Russia Day 6 – Into Siberia

I can never sleep on planes, and this one was no exception even though business class offered bigger seats, with more space and comfort it seemed sleep was not an option. When breakfast was served it was done so with real cutlery and ceramic pots, not the normal plastic ones I’m used to on flights. The breakfast however consisted of “posh” food that I wasn’t keen on so only ate the bread roll and drank the apple juice and tea that came with it.

It was 09:30 local time when we landed, the equivalent of having been awake until 04:30 in Moscow time. After having been tired for most of the previous day, I was starting to no longer feel tired, or hungry by the time we met our guide at the gate. What is odd about Irkutsk airport though is that you don’t go from the gate to baggage and then arrivals, you go from the gate to arrivals and then baggage collection.

The drive from the airport to the hotel was only around 15 minutes and the route was one which was new to our guide as well – but fortunately the driver knew his way around. At the hotel we were given 35 minutes to get ready and this was enough time for me to have a shower and get changed before heading back out on the first tour in the Siberian capital.

At the time we visited, Irkutsk was only about 355 years old but this young town played a part in the history of Russia as a whole. After the failed Decembrist revolution of 1825 those that were involved were exiled to the far reaches of Russia, but were eventually allowed to settle in Irkutsk where they brought new culture to the town. They were then again at the centre of Russian history during the October Revolution which saw a civil war between the “White” and “Red” armies.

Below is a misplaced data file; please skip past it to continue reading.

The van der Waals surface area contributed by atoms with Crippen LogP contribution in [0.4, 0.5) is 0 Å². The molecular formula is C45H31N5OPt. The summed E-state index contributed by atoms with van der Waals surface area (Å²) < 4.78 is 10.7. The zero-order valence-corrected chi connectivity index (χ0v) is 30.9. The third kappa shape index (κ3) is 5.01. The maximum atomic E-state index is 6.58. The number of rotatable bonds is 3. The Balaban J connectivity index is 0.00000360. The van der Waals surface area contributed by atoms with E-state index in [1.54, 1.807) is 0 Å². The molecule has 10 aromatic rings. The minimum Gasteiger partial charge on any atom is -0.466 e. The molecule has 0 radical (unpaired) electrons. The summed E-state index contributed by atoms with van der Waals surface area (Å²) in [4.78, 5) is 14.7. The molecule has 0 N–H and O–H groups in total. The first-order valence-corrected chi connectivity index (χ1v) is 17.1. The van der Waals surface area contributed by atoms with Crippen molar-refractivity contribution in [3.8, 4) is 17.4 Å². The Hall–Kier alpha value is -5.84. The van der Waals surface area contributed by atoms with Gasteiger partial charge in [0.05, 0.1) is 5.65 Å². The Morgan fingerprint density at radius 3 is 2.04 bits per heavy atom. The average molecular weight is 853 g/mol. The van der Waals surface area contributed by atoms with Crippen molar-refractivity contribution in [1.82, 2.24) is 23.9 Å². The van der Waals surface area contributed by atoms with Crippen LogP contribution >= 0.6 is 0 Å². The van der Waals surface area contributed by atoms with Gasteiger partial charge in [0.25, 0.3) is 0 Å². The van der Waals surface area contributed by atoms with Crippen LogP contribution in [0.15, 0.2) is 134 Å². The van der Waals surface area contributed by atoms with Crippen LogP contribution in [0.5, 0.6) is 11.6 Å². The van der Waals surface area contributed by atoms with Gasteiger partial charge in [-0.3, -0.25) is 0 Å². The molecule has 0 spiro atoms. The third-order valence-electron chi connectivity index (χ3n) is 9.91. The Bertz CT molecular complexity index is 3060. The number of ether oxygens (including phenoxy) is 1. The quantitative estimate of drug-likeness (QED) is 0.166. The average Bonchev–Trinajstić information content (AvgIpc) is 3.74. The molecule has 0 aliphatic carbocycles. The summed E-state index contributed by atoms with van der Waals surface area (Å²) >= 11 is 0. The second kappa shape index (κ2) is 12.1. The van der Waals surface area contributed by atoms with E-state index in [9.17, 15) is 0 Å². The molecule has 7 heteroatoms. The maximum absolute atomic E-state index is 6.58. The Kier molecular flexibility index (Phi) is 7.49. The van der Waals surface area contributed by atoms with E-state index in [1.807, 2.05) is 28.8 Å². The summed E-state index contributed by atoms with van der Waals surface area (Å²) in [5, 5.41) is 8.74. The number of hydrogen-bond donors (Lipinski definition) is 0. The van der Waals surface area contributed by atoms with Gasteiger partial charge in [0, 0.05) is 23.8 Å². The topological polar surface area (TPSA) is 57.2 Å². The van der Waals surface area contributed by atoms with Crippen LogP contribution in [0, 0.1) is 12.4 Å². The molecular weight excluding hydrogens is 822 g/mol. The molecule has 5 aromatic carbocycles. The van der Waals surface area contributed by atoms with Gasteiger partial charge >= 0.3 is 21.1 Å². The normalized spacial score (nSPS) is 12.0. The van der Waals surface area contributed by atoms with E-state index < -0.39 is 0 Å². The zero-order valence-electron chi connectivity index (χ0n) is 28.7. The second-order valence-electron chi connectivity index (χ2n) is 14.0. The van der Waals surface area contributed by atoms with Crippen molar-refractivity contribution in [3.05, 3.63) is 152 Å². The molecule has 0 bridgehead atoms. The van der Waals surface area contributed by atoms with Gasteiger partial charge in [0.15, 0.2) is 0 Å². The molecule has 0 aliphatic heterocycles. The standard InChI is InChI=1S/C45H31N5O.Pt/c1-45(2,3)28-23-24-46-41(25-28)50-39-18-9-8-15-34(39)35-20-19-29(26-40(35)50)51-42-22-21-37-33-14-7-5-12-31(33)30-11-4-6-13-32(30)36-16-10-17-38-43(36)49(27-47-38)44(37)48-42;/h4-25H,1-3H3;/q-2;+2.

After the suppression of the anti-Bolsheviks the Soviets brought industry to the town and built a hydroelectric dam to provide power. The main industry in Irkutsk is now aircraft construction, though it’s not something which is apparent when visiting.

Our tour of Irkutsk started near the Angara river and two churches. Irkutsk originally consisted of mostly wooden buildings but after a great fire in 1879 a lot of them were destroyed and resulted in a new law that new buildings in the city centre must be made from stone, such as the many Soviet-era apartment blocks that now sit between the wooden buildings that survived.

Apparently the Cathedral of the Epiphany got so hot from the fires of this time that it melted the large bell it once it had, but both of these churches were restored. When a lot of churches were being destroyed during the time of the communist government these ones survived and were repurposed. We went in the Church of Our Saviour though our guide said she had to wait outside as she wasn’t allowed inside without covering her head. This is because the Russian Orthodox church doesn’t allow women inside places of worship without head coverings – to me this just sounds like yet another way the church has treated women differently for no reason.

At this point a green line was pointed out to us and we were told how it is a route that takes tourists to all the points of interest where there are information boards about places. This led us to a monument to those lost in war, and where school children of approximately 15 years were practicing marching and standing guard. Our guide was surprised they didn’t have rifles today, but then said that their marching isn’t about showing power to the west, but remembering and honouring their ancestors.